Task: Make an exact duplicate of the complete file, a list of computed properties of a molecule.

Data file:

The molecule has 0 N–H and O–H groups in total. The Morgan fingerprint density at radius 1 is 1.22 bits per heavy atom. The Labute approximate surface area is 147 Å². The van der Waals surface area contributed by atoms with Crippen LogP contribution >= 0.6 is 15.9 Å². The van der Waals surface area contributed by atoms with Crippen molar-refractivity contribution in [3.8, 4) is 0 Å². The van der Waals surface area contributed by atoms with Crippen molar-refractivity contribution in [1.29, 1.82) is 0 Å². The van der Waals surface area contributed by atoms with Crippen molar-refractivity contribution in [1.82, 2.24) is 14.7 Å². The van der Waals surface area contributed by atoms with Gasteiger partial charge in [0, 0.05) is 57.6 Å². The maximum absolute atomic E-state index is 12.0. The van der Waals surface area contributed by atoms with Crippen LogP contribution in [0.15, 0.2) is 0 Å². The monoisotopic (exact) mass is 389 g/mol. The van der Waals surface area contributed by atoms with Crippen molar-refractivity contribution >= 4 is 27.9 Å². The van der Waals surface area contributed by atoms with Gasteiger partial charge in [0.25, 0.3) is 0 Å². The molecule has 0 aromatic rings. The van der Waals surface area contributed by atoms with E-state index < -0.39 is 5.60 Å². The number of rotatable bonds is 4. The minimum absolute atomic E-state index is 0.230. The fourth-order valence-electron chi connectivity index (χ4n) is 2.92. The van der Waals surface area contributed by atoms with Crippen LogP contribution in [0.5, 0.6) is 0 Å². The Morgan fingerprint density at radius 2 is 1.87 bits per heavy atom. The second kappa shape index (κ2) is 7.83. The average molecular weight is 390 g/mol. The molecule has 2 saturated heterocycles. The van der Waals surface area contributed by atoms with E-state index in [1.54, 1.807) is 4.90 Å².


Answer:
The molecule has 0 N–H and O–H groups in total. The Morgan fingerprint density at radius 1 is 1.22 bits per heavy atom. The Labute approximate surface area is 147 Å². The van der Waals surface area contributed by atoms with Crippen LogP contribution >= 0.6 is 15.9 Å². The van der Waals surface area contributed by atoms with Crippen molar-refractivity contribution in [3.8, 4) is 0 Å². The van der Waals surface area contributed by atoms with Crippen molar-refractivity contribution in [1.29, 1.82) is 0 Å². The van der Waals surface area contributed by atoms with Crippen molar-refractivity contribution in [1.82, 2.24) is 14.7 Å². The van der Waals surface area contributed by atoms with Gasteiger partial charge in [0, 0.05) is 57.6 Å². The maximum absolute atomic E-state index is 12.0. The van der Waals surface area contributed by atoms with Crippen LogP contribution in [0.15, 0.2) is 0 Å². The monoisotopic (exact) mass is 389 g/mol. The van der Waals surface area contributed by atoms with Crippen molar-refractivity contribution >= 4 is 27.9 Å². The van der Waals surface area contributed by atoms with Gasteiger partial charge in [0.25, 0.3) is 0 Å². The molecule has 0 aromatic rings. The van der Waals surface area contributed by atoms with E-state index < -0.39 is 5.60 Å². The number of rotatable bonds is 4. The minimum absolute atomic E-state index is 0.230. The fourth-order valence-electron chi connectivity index (χ4n) is 2.92. The van der Waals surface area contributed by atoms with Crippen LogP contribution in [0.5, 0.6) is 0 Å². The Morgan fingerprint density at radius 2 is 1.87 bits per heavy atom. The second kappa shape index (κ2) is 7.83. The average molecular weight is 390 g/mol. The molecule has 2 saturated heterocycles. The van der Waals surface area contributed by atoms with E-state index in [1.54, 1.807) is 4.90 Å².